In a recent Slate "Today's Papers" column, Eric Umansky drew attention to a Wall Street Journal item reporting the impending arrival of 1700 British troops in Afghanistan at the U.S. military's request. Quite rightly, Umansky was most interested not in what was included in the dispatch, but what wasn't. "Given that the US presumably still has plenty of troops available," he wrote, "it would have been helpful if the paper had asked why the US requested the deployment." While I can't report the official American rationale -- the Pentagon doesn't seem to be in any hurry to return my calls -- there are some points worth examining in order to answer Umansky's very worthy question. The tentative summation? The United States asked for the British because the United States doesn't have adequately-trained forces (or, at least, ones ready to go), and because the bulk of the forces we used in Operation Anaconda weren't the right ones in the first place. And this highlights some real shortcomings...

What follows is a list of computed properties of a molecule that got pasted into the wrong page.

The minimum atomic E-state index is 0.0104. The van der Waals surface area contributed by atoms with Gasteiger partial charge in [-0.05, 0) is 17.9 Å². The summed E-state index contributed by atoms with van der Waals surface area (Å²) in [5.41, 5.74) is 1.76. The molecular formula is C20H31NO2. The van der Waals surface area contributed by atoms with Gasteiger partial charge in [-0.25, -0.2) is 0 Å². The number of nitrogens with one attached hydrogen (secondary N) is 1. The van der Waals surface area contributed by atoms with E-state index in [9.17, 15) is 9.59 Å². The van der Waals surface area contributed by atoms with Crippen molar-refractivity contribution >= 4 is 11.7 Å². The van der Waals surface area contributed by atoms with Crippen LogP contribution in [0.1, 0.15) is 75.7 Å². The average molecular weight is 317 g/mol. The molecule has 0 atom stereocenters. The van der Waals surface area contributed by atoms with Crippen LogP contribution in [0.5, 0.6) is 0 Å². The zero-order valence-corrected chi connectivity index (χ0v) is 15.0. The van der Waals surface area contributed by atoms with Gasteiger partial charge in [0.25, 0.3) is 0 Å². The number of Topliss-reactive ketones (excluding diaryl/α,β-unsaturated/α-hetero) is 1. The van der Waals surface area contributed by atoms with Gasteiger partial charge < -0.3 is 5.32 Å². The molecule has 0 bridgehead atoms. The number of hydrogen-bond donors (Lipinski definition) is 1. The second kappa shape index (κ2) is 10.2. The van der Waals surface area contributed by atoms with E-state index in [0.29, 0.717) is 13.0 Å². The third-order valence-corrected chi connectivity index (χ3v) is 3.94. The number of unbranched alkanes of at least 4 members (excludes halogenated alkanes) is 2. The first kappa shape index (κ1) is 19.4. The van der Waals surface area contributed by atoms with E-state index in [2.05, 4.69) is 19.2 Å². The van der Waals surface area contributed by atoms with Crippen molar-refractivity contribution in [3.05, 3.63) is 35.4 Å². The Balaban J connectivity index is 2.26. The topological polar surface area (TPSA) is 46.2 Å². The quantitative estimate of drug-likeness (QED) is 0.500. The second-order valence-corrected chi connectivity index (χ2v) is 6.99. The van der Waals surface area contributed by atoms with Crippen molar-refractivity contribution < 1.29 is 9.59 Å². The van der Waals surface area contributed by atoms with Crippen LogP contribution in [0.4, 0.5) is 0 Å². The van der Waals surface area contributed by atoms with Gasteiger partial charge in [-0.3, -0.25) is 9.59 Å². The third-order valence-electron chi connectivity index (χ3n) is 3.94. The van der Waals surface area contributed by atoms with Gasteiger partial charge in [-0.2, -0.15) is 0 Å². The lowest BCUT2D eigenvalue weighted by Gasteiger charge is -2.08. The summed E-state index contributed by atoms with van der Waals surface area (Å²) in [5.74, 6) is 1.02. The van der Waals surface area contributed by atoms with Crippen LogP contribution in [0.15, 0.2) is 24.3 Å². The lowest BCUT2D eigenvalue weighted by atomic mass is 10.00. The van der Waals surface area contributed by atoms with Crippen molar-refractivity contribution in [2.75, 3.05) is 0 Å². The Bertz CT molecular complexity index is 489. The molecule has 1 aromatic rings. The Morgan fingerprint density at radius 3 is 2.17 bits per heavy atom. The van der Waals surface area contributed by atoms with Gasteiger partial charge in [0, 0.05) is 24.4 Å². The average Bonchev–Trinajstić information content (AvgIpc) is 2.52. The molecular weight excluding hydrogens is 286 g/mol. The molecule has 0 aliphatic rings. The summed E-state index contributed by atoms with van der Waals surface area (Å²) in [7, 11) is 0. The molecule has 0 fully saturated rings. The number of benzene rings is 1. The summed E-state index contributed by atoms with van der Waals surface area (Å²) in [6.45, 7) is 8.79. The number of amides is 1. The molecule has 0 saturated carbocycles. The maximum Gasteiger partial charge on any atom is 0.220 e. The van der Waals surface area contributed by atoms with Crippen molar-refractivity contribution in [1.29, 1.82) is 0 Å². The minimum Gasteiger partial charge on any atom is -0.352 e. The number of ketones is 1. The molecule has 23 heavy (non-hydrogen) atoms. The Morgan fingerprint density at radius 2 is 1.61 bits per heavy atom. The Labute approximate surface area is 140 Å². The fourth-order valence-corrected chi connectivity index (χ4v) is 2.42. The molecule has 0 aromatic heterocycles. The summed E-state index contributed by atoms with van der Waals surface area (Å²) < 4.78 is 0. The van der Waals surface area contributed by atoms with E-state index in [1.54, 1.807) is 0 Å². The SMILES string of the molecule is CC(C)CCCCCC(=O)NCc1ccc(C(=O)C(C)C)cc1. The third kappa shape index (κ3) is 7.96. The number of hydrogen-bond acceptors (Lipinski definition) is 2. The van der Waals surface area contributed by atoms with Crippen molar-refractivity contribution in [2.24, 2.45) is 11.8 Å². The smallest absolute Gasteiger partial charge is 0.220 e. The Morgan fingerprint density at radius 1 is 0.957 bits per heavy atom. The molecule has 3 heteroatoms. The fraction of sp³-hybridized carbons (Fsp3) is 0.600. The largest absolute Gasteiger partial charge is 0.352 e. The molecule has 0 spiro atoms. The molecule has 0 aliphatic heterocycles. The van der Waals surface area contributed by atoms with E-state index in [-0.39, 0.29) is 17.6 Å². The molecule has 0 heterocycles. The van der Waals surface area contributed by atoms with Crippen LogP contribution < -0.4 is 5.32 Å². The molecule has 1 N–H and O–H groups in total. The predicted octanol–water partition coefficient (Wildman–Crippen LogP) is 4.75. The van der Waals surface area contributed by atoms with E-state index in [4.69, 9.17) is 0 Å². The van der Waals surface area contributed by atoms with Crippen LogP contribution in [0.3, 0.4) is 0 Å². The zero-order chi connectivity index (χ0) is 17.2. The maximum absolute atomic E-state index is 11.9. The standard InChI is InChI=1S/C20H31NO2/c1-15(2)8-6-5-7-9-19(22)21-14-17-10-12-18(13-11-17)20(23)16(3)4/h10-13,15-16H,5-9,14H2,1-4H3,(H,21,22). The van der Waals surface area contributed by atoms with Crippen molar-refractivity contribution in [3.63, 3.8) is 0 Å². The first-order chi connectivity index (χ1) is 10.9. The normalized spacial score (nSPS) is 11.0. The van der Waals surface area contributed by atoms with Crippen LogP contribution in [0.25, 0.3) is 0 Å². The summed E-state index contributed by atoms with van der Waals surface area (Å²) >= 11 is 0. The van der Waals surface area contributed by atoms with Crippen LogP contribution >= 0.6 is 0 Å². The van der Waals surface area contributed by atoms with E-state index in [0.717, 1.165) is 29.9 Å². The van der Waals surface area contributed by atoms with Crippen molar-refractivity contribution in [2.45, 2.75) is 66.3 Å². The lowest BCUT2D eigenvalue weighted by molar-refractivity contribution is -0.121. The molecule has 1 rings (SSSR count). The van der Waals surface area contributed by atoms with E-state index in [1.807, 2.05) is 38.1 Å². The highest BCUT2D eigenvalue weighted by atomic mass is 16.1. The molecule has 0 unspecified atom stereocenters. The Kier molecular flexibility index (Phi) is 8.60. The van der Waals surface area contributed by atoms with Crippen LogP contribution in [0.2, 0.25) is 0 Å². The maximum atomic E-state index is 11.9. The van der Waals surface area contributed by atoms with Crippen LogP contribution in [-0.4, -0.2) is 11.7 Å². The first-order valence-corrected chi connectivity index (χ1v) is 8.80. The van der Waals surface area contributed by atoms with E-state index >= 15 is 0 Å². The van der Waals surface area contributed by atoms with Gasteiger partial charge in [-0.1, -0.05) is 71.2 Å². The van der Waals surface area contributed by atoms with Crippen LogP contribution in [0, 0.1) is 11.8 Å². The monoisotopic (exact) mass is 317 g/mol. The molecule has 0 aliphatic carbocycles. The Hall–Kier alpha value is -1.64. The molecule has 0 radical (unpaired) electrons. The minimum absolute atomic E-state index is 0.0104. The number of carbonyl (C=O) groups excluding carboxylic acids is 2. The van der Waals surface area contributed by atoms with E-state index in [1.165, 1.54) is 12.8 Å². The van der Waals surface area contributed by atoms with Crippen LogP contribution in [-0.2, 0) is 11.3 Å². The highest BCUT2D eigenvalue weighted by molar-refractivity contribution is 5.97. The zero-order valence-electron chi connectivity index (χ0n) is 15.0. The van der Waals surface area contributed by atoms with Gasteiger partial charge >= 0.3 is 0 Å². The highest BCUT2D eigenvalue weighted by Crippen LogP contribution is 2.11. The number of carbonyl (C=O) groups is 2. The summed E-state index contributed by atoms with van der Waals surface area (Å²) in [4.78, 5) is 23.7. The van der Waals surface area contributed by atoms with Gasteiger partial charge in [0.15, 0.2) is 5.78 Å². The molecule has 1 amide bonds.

Trouble at High Levels

L ast fall I interviewed a number of current and former CIA officers who worked the Pakistan-Afghanistan border during the days of the mujahideen's fight against the Soviets. I also spoke with current and former military officers with combat experience in Vietnam, the Gulf War, or the Balkans. The war in Afghanistan was in its earliest stages then, and most of the people I interviewed asked me to keep their comments off the record for the time being, "hoping against hope," as one put it, "that this will all work out." Yet the general sense among them was one of reservation -- not because they thought the Taliban would hold on to power but out of concerns about the state of U.S. military strategy and intelligence. Would the United States field the right troops at the right times in the right places? Would the best people be sought out and listened to in devising strategy and tactics? Were American forces really prepared to fight in the rugged, high-altitude conditions of Afghanistan?...